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Featured letter: The severe hunger crisis in this nation

Jun 19, 2013
In The News

This weekend’s editorial “Benefit levels not the problem” correctly identifies the severe hunger crisis in this nation as a “national calamity,” but incorrectly asks readers to choose between a focus on job creation and providing food assistance to those living in extreme poverty. The fact of the matter is, we can, and we must, do both.

Job creation has been my number one priority since entering Congress. As a small business owner, I believe we need to do all we can to ensure our workers are prepared with the skills employers need. But I do not believe we service our economy by allowing millions of children, seniors and severely disabled citizens — two-thirds of the recipients of federal food assistance — to go hungry.

Contrary to the hypothesis of the editorial, those who receive Supplemental Nutrition Assistance Program (SNAP) benefits, an average of $1.50 per meal, are not seeking handouts for life. In fact, due to wage erosion, the number of working Americans who receive foods stamps has increased dramatically over the past decade. What SNAP does is provide 800,000 Wisconsinites the support they need to get back on their feet. In 2011 alone, the program lifted 4.7 million Americans, including 2.1 million children, above the poverty line. And every $1 we put into SNAP generates $1.70 in economic activity. In other words, our economy is better off when our citizens aren’t living with extreme hunger.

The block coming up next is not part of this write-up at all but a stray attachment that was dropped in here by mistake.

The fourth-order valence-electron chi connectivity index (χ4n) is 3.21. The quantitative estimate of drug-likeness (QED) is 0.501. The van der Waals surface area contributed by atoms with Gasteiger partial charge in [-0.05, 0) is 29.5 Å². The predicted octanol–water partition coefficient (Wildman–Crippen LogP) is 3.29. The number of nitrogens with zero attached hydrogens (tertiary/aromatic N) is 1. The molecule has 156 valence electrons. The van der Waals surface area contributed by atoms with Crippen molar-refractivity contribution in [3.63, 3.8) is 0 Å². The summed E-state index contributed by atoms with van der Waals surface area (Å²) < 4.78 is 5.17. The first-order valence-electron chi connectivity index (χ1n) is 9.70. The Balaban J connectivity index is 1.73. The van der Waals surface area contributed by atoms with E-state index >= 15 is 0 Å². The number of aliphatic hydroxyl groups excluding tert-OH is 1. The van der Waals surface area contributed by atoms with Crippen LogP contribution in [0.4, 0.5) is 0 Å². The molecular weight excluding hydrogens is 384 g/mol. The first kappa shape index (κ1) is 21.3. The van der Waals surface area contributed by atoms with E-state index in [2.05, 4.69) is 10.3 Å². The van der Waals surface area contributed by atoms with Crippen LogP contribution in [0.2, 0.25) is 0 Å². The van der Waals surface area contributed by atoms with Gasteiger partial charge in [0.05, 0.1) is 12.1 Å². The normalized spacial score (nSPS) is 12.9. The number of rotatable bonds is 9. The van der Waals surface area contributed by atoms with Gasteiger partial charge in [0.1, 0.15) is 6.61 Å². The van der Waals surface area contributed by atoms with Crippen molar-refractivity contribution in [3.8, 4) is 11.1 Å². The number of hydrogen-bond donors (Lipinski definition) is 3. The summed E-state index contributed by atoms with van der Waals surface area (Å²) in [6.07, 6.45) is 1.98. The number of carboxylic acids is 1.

If you want to accuse me of participating in the SNAP food stamp challenge, where I am living on the average food stamp budget of $4.50 a day for one week, to generate publicity — that’s correct. I want the public to know how vital this program is to eliminating severe hunger in our communities.

And I want to highlight that Republicans are trying to cut SNAP by at least $20.5 billion — kicking two million people off the program and denying 210,000 children access to free school meals. Choosing to balance the budget on the backs of our neediest citizens is the wrong choice for Wisconsin, and will do nothing to create jobs. If we cannot support our citizens who need us the most while also focusing on economic growth, to steal a line from the editorial, “America, it’s been fun while it lasted.”

U.S. Rep. Mark Pocan

2nd Congressional District